Islamabad, Pakistan – Thousands of people have rallied in Pakistan’s Swat Valley to protest against growing insecurity following the killing of a local school bus driver who was shot by an unknown assailant on Monday.
Chanting slogans against the increasing number of killings in the area, protesters took to the streets on Tuesday afternoon in Nishat Chowk, demanding that the government do more to ensure the safety of residents there.
Ahmed Shah, spokesperson for Swat Qaumi Jirga, a representative body of local residents, said more than 15,000 people had attended the protest – the sixth in the past two months.
“We held one protest last week but the one today is among the largest demonstrations ever in Swat,” he told Al Jazeera.
Fawad Khan, an activist with Swat Olasi Pasoon (Swat People’s Movement), who was at Tuesday’s protest, told Al Jazeera that there had been a clear increase in violent incidents in the region.
“We are demanding the government control the terrorist elements who are back and spreading terror here,” he said. “We must be given protection, which is our constitutional right.”
According to police officials, the latest incident of violence took place in Mingora on Monday morning when the school bus driver was shot dead by a man riding a motorcycle.
Hussain Ahmed, 33, was driving two young students, one of whom was wounded and taken to hospital before being discharged.
Police officials told Al Jazeera they have ruled out “terrorism” since this was a targeted attack on an individual, but they are continuing to investigate. They added that there has been no claim of responsibility for the attack so far.
Monday’s attack came a day after the 10th anniversary of the shooting of Malala Yousafzai by the Tehreek-e-Taliban (TTP or Pakistan Taliban) when she was a schoolgirl.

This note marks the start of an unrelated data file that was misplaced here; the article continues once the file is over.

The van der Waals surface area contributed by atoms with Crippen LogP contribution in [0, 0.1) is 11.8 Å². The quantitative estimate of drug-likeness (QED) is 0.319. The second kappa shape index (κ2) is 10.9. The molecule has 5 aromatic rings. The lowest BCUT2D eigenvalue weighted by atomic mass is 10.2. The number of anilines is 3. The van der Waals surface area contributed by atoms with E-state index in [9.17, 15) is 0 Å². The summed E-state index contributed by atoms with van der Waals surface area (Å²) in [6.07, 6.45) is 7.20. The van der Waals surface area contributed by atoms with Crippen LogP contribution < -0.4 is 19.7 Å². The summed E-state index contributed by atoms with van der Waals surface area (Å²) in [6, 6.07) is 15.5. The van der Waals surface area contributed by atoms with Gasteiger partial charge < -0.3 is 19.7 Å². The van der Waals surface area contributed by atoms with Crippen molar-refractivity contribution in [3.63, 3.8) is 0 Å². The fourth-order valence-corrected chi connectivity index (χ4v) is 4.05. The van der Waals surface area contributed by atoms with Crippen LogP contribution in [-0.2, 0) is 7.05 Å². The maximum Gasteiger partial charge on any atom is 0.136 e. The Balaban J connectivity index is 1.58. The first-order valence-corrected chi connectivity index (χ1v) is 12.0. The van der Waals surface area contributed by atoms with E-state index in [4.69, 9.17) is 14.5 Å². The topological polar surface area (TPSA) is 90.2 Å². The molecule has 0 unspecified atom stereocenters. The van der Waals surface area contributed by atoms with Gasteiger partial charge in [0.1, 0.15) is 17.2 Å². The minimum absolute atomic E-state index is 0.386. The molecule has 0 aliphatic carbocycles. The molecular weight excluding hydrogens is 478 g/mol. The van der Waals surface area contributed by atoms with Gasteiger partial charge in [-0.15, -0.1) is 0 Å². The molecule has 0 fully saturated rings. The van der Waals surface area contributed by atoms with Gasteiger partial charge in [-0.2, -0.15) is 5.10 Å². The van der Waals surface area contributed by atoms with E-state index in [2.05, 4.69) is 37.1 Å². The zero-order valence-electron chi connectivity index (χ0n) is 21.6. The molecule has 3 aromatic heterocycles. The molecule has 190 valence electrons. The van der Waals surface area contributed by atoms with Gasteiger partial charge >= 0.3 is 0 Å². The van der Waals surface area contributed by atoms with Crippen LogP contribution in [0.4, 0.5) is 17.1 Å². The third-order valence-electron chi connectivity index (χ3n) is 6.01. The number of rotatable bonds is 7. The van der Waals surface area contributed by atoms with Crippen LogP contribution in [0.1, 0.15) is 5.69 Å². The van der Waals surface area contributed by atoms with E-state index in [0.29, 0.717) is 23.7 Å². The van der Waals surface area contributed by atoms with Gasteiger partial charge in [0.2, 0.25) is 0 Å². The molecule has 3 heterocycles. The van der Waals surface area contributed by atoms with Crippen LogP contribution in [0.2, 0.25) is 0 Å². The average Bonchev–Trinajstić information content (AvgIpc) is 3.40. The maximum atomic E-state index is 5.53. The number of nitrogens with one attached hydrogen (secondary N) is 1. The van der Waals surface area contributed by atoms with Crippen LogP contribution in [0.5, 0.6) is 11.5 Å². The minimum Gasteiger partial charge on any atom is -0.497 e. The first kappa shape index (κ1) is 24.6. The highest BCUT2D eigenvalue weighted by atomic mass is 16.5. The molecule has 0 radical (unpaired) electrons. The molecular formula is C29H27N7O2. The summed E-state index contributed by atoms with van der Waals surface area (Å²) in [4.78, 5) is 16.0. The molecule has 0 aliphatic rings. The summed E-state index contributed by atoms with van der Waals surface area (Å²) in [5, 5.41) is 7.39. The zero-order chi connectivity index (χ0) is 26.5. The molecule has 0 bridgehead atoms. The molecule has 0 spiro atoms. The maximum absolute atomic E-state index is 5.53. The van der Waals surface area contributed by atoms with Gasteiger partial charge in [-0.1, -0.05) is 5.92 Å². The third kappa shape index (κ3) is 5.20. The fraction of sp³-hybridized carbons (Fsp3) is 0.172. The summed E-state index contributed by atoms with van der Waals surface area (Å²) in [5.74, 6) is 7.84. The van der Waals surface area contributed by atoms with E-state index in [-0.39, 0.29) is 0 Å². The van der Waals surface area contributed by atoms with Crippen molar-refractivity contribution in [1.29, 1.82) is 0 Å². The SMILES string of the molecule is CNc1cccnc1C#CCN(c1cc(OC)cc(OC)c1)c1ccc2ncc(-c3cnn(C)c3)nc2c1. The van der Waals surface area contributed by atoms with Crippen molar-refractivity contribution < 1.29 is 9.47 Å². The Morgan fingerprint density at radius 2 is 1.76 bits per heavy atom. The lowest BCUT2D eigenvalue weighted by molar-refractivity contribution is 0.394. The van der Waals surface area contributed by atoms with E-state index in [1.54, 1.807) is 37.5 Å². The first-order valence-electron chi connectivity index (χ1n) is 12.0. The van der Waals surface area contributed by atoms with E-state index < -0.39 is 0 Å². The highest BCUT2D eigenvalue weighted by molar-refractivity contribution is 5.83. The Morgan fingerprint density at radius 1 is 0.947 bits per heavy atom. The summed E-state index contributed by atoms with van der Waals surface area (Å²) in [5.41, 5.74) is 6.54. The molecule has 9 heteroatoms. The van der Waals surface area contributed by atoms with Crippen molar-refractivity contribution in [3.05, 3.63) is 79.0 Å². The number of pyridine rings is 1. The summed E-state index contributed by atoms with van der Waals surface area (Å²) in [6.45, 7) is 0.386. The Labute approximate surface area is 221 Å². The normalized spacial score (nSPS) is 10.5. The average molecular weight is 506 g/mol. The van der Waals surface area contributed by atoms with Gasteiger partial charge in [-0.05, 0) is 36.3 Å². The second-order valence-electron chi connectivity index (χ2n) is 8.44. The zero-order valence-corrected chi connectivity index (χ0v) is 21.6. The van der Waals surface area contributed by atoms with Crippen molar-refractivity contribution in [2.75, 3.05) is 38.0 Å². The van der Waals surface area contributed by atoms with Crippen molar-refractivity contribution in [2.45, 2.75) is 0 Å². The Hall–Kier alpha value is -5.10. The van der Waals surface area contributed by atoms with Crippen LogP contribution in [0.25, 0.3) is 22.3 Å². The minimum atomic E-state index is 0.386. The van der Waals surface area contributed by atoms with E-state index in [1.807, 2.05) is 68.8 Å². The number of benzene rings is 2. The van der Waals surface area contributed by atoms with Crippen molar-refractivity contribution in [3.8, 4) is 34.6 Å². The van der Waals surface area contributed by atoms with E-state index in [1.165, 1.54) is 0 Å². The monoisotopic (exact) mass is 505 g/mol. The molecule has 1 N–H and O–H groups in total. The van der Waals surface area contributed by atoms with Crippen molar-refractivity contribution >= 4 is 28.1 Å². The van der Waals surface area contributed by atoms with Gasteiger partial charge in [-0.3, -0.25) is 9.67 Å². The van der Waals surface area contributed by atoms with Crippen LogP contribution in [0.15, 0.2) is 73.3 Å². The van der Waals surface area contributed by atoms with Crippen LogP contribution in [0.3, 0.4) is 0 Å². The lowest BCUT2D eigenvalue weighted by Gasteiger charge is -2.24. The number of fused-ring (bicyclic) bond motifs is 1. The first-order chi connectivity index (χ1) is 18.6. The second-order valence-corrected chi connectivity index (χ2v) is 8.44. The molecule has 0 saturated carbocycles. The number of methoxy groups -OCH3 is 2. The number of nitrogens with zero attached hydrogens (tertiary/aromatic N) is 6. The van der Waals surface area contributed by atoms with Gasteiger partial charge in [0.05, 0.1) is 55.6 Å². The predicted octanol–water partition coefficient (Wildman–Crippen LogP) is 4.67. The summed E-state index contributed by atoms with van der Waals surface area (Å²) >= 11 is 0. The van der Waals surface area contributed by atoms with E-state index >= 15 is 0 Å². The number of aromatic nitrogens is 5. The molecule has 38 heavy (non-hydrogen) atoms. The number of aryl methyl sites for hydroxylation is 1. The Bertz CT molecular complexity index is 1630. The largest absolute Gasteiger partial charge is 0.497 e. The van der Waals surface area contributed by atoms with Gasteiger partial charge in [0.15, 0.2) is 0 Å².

Mohsin Dawar, a member of Pakistan’s National Assembly, condemned the latest attack and said this should be a wake-up call for the state.
Speaking to Al Jazeera, Dawar said that he has voiced concerns about the increased presence of “militants” in the area since he joined parliament, but nothing has been done.
“Mainstream Pakistan perhaps does not realise the severity of the situation because they are not feeling the heat yet,” he said. “If Pakistan’s political and military leadership does not sit together to resolve this menace, I fear that in coming days the situation will be out of control.”
The Human Rights Commission of Pakistan, a civil rights group, also issued a statement on Monday saying that residents of Swat are justified in holding security forces responsible.
“It was callous and short-sighted to have downplayed the threat from militants given residents’ growing protests and calls for security,” the statement read.
Last month, five people – including an influential anti-Taliban tribal leader – were killed in a bomb blast in Swat’s Kot Katai village.
Swat, which is roughly 240km (150 miles) from the capital, Islamabad, was a major TTP stronghold until 2009, when the Pakistani military drove the armed group’s fighters out.
The recent surge in violence comes as peace talks between Pakistan’s security forces and the TTP have failed to yield any progress.